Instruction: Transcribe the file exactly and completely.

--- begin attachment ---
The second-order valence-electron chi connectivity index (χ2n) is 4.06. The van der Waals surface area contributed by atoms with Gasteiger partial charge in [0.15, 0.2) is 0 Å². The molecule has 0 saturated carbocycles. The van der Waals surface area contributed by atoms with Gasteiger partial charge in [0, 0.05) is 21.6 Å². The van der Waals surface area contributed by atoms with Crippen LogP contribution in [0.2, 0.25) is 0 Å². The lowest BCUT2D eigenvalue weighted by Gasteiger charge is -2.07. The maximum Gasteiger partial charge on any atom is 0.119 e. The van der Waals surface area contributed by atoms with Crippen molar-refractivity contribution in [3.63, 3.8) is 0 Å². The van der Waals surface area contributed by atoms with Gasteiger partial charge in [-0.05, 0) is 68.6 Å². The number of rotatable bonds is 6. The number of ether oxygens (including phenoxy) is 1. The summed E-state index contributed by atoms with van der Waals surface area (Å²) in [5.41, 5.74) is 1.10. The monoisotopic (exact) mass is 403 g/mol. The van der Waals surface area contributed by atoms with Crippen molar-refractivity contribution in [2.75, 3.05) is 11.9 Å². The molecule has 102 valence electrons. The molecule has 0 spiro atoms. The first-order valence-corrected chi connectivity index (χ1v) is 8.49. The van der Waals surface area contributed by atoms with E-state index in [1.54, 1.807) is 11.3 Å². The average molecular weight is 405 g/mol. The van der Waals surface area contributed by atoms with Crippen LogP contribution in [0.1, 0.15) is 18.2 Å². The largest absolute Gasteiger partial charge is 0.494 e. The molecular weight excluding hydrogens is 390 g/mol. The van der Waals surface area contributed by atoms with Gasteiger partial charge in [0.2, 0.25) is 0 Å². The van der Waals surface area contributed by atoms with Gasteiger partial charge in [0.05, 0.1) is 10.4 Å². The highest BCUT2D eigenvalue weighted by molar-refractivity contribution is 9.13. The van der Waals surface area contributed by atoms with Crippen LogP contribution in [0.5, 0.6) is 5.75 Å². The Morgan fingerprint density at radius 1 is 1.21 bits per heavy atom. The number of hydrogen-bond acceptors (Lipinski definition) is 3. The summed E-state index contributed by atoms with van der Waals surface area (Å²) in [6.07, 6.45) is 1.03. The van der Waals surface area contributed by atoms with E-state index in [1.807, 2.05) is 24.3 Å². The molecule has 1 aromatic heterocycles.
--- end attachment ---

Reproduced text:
The second-order valence-electron chi connectivity index (χ2n) is 4.06. The van der Waals surface area contributed by atoms with Gasteiger partial charge in [0.15, 0.2) is 0 Å². The molecule has 0 saturated carbocycles. The van der Waals surface area contributed by atoms with Gasteiger partial charge in [0, 0.05) is 21.6 Å². The van der Waals surface area contributed by atoms with Crippen LogP contribution in [0.2, 0.25) is 0 Å². The lowest BCUT2D eigenvalue weighted by Gasteiger charge is -2.07. The maximum Gasteiger partial charge on any atom is 0.119 e. The van der Waals surface area contributed by atoms with Crippen molar-refractivity contribution in [3.63, 3.8) is 0 Å². The van der Waals surface area contributed by atoms with Gasteiger partial charge in [-0.05, 0) is 68.6 Å². The number of rotatable bonds is 6. The number of ether oxygens (including phenoxy) is 1. The summed E-state index contributed by atoms with van der Waals surface area (Å²) in [5.41, 5.74) is 1.10. The monoisotopic (exact) mass is 403 g/mol. The van der Waals surface area contributed by atoms with Crippen molar-refractivity contribution in [2.75, 3.05) is 11.9 Å². The molecule has 102 valence electrons. The molecule has 0 spiro atoms. The first-order valence-corrected chi connectivity index (χ1v) is 8.49. The van der Waals surface area contributed by atoms with E-state index in [1.54, 1.807) is 11.3 Å². The average molecular weight is 405 g/mol. The van der Waals surface area contributed by atoms with Crippen LogP contribution in [0.1, 0.15) is 18.2 Å². The largest absolute Gasteiger partial charge is 0.494 e. The molecular weight excluding hydrogens is 390 g/mol. The van der Waals surface area contributed by atoms with Gasteiger partial charge in [0.2, 0.25) is 0 Å². The van der Waals surface area contributed by atoms with Gasteiger partial charge in [0.05, 0.1) is 10.4 Å². The highest BCUT2D eigenvalue weighted by molar-refractivity contribution is 9.13. The van der Waals surface area contributed by atoms with Crippen LogP contribution in [0.5, 0.6) is 5.75 Å². The Morgan fingerprint density at radius 1 is 1.21 bits per heavy atom. The number of hydrogen-bond acceptors (Lipinski definition) is 3. The summed E-state index contributed by atoms with van der Waals surface area (Å²) in [6.07, 6.45) is 1.03. The van der Waals surface area contributed by atoms with E-state index in [1.807, 2.05) is 24.3 Å². The molecule has 1 aromatic heterocycles.